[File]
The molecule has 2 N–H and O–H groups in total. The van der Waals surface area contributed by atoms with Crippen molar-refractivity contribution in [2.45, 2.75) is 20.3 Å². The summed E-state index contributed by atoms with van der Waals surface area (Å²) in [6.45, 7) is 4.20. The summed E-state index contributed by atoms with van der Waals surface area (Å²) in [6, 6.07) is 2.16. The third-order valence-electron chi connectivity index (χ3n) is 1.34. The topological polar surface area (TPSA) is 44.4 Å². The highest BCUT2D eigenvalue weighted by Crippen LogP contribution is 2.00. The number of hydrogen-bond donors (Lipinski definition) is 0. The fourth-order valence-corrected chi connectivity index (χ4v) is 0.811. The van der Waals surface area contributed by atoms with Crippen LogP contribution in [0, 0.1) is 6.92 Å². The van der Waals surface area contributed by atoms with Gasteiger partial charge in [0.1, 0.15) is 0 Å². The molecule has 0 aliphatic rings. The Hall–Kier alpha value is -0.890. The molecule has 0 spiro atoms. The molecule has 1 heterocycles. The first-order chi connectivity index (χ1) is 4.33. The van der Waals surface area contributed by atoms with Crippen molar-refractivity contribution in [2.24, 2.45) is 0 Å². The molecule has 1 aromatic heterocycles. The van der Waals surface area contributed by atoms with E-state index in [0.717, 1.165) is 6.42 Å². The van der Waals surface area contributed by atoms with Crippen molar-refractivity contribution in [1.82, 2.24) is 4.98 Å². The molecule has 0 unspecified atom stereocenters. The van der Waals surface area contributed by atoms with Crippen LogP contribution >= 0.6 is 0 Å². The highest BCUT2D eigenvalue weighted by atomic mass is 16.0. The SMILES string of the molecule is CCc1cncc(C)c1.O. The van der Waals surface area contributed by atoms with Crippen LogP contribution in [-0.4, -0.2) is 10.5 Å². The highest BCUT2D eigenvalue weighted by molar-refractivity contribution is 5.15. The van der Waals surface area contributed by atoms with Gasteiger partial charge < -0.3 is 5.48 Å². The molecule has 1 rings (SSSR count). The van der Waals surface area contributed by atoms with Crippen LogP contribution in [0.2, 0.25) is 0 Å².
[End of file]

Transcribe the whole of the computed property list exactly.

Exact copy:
The molecule has 2 N–H and O–H groups in total. The van der Waals surface area contributed by atoms with Crippen molar-refractivity contribution in [2.45, 2.75) is 20.3 Å². The summed E-state index contributed by atoms with van der Waals surface area (Å²) in [6.45, 7) is 4.20. The summed E-state index contributed by atoms with van der Waals surface area (Å²) in [6, 6.07) is 2.16. The third-order valence-electron chi connectivity index (χ3n) is 1.34. The topological polar surface area (TPSA) is 44.4 Å². The highest BCUT2D eigenvalue weighted by Crippen LogP contribution is 2.00. The number of hydrogen-bond donors (Lipinski definition) is 0. The fourth-order valence-corrected chi connectivity index (χ4v) is 0.811. The van der Waals surface area contributed by atoms with Crippen LogP contribution in [0, 0.1) is 6.92 Å². The van der Waals surface area contributed by atoms with Gasteiger partial charge in [0.1, 0.15) is 0 Å². The molecule has 0 aliphatic rings. The Hall–Kier alpha value is -0.890. The molecule has 0 spiro atoms. The molecule has 1 heterocycles. The first-order chi connectivity index (χ1) is 4.33. The van der Waals surface area contributed by atoms with Crippen molar-refractivity contribution in [2.24, 2.45) is 0 Å². The molecule has 1 aromatic heterocycles. The van der Waals surface area contributed by atoms with E-state index in [0.717, 1.165) is 6.42 Å². The van der Waals surface area contributed by atoms with Crippen molar-refractivity contribution in [1.82, 2.24) is 4.98 Å². The molecule has 0 unspecified atom stereocenters. The van der Waals surface area contributed by atoms with Crippen LogP contribution >= 0.6 is 0 Å². The highest BCUT2D eigenvalue weighted by atomic mass is 16.0. The SMILES string of the molecule is CCc1cncc(C)c1.O. The van der Waals surface area contributed by atoms with Crippen LogP contribution in [-0.4, -0.2) is 10.5 Å². The highest BCUT2D eigenvalue weighted by molar-refractivity contribution is 5.15. The van der Waals surface area contributed by atoms with Gasteiger partial charge < -0.3 is 5.48 Å². The molecule has 1 rings (SSSR count). The van der Waals surface area contributed by atoms with Crippen LogP contribution in [0.2, 0.25) is 0 Å².